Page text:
To Be or Not To Be (1942)

As World War II raged on Ernst Lubitsch made a film that still leaves people scratching their heads, balancing so nicely between comedy, drama, and thriller.
Two stages icons, husband and wife are in the peak of their careers in Warsaw, Poland. They are making a play about Hitler which they all agree gently pokes fun at the dictator. At night, the duo goes to another theater and they reenact Shakespeare for the delight of their audience. Maria and Joseph Tura (Carole Lombard and Jack Benny) don't always see eye to eye. They have a barbed dialogue, filled with double meanings and back-handed compliments.
For the third night in a row, Maria has gotten flowers from an anonymous source. She suspects it's a good-looking lieutenant who sits near the front. Receiving a letter from her mystery admirer, she invites him to come backstage a visit her during Hamlet's infamous soliloquy. When the man arrives Maria finds that her assumptions were correct, it was the charming young man.
They start a relationship, though not really an affair. She'll visit him and he'll talk to her; but he thinks there's more to it. He wants her to leave Joseph and come to a good housewife and give up acting. He may be deluding himself.
But right before the relational drama could infect the picture, war breaks out on Poland as the Germans walk in.
The young lieutenant gets whisked away to fight for Poland and the Turas stay behind to try to eke out a living while not getting killed by the local police force.
First of all, it's a misnomer to call "To Be or Not To Be" a comedy. In present day movies, it most resembles "Argo", though it is a much superior film for its ease and charming direction.
There is a point to the film, one that cannot be separated from the story the movie is telling.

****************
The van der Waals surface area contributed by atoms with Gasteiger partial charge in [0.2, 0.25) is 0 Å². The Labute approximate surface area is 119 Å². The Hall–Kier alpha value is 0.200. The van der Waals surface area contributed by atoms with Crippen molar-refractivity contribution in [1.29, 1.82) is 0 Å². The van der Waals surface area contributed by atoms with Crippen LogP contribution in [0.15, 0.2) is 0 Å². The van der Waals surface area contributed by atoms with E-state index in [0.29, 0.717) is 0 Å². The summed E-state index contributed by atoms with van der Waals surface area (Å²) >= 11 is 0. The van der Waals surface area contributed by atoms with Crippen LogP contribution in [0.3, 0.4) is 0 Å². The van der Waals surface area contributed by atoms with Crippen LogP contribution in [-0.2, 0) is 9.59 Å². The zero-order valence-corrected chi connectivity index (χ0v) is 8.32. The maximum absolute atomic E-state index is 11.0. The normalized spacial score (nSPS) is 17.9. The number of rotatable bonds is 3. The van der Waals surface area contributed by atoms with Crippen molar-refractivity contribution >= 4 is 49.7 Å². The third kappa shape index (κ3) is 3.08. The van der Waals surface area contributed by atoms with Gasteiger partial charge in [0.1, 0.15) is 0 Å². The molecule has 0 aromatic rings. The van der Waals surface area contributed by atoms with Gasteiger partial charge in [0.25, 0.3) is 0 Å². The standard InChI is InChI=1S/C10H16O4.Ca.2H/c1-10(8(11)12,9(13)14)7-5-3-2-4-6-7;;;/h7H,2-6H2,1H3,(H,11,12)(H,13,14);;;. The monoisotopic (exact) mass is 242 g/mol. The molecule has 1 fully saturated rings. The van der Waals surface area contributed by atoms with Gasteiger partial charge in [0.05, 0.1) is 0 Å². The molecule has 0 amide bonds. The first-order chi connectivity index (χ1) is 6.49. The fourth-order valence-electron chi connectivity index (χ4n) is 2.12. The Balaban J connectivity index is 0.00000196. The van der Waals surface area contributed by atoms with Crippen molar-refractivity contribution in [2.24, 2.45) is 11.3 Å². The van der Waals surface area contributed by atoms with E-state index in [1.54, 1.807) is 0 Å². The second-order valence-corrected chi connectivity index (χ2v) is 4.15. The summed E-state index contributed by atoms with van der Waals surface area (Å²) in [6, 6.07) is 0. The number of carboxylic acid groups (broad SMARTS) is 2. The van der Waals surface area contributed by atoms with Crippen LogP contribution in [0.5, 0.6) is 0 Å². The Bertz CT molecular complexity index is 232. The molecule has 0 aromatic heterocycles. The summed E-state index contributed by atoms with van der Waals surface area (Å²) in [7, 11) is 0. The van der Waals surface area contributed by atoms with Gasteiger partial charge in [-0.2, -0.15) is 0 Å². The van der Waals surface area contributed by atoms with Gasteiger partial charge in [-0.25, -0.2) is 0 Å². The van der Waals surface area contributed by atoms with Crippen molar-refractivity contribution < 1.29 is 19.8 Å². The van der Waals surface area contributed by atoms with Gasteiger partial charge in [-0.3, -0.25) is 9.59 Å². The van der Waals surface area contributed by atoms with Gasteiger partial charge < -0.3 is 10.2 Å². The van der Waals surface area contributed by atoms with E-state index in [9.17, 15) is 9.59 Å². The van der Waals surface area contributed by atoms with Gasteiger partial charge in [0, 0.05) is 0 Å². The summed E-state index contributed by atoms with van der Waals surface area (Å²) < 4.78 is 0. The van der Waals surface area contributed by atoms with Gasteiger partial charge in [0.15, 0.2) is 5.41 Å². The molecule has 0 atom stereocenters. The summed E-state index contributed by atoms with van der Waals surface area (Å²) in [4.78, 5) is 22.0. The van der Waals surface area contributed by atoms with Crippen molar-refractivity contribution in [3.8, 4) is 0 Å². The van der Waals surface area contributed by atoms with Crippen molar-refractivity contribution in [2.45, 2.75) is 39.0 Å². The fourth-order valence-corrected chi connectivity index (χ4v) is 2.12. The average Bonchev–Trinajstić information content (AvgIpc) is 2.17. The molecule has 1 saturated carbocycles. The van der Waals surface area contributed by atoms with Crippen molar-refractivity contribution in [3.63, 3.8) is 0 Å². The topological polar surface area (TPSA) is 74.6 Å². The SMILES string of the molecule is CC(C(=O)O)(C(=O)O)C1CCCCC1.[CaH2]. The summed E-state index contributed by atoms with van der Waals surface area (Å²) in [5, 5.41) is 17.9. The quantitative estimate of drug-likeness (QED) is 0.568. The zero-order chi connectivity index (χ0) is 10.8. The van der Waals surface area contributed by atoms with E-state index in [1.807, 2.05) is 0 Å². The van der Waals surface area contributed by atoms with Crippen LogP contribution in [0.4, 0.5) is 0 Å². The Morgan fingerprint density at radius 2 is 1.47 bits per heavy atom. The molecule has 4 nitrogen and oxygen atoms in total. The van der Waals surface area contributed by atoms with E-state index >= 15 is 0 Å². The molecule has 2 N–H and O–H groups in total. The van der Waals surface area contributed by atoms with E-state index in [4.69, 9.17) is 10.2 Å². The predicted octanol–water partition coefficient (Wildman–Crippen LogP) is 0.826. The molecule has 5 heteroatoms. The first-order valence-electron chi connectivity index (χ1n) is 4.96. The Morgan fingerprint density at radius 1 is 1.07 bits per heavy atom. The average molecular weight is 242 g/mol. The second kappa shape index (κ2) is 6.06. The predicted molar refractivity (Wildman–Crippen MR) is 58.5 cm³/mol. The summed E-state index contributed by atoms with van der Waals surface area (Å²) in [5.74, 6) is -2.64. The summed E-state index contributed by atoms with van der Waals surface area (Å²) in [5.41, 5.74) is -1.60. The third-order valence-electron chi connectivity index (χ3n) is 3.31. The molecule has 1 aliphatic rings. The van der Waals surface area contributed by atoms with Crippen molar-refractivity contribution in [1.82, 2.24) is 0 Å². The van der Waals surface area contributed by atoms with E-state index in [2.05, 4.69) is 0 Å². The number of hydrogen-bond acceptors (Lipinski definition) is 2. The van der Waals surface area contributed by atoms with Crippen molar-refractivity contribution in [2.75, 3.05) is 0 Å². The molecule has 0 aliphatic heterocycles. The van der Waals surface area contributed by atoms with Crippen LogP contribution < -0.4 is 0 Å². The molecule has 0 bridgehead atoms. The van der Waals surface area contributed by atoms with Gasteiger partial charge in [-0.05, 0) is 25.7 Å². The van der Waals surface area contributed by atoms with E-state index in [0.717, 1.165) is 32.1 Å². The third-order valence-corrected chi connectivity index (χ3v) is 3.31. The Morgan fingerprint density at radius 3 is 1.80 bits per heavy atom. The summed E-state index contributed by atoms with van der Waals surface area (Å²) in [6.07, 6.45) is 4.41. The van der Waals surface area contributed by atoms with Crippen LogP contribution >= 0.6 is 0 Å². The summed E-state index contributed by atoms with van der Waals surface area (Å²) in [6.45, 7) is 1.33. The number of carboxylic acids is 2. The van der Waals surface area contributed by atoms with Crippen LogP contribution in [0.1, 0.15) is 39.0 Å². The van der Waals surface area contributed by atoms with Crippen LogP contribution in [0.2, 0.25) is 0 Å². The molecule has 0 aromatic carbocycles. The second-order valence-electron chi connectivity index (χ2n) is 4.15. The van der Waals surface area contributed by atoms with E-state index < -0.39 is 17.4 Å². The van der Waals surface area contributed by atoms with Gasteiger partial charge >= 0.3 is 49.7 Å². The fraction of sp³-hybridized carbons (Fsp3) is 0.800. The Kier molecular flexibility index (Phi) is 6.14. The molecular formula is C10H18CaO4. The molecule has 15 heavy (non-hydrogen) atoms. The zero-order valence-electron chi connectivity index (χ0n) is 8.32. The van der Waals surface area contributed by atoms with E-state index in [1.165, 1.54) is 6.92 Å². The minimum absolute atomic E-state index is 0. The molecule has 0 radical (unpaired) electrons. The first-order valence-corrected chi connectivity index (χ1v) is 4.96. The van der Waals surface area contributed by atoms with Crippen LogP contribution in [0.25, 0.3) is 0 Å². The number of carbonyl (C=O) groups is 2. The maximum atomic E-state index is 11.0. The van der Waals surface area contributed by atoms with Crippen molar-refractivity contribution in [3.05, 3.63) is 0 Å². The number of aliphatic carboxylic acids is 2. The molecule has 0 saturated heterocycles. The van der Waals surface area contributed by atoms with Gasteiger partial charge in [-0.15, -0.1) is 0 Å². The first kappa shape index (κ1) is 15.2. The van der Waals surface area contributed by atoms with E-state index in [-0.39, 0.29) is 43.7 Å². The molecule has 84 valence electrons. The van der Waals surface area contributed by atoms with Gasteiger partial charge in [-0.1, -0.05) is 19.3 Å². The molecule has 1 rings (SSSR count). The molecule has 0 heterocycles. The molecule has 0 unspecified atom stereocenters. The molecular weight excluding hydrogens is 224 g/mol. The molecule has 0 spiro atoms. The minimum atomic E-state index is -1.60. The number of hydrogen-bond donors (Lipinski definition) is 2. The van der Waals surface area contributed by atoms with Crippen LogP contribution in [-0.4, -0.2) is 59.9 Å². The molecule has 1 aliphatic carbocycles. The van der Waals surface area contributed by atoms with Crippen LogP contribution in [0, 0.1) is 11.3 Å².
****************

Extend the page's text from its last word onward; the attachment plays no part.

Clearly and almost condescendingly anti-Nazi, "To Be or Not To Be" has genuinely funny moments sandwiched in between moments of true peril and worry.
One character repeats Shakespeare several times, asking the Germans to look at Polish people as their equals and not lesser-thans. It's very reminiscent to a scene from "The Pianist" where a character quotes the same passage, asking the same moral questions.
This brings up a good point, I find a lot of filmmaker's inspirations lie in this film. Tarantino no doubt saw this before he made "Inglourious Basterds" and Hitchcock may have seen the film as well.
Jack Benny does a really good job as the lead male...we see him as several different characters, each one blends into the next. The make-up makes Benny look like every person the script demands him to be.
This isn't a Peter Sellers performance, but it is close. Kubrick also, probably took some cues from this film.
The movie has a very dark undertone, one that reminds us constantly of what year it was made. It feels like an intimate picture, one crafted out of heartache a pain, still finding time for a few laughs. "To Be or Not To Be" is very sorrowful and full of emotion. Yet, beyond all that, it is funny.
It has a zany quality that rings true of Mel Brooks.
The film looks great, the years have been kind and it might not end the way you think it would.
It's a movie about courage, casual bedfellows, and the indecency of mankind.
"To Be or Not To Be" is a very fine movie.

Score: 3 and a half stars out of 4

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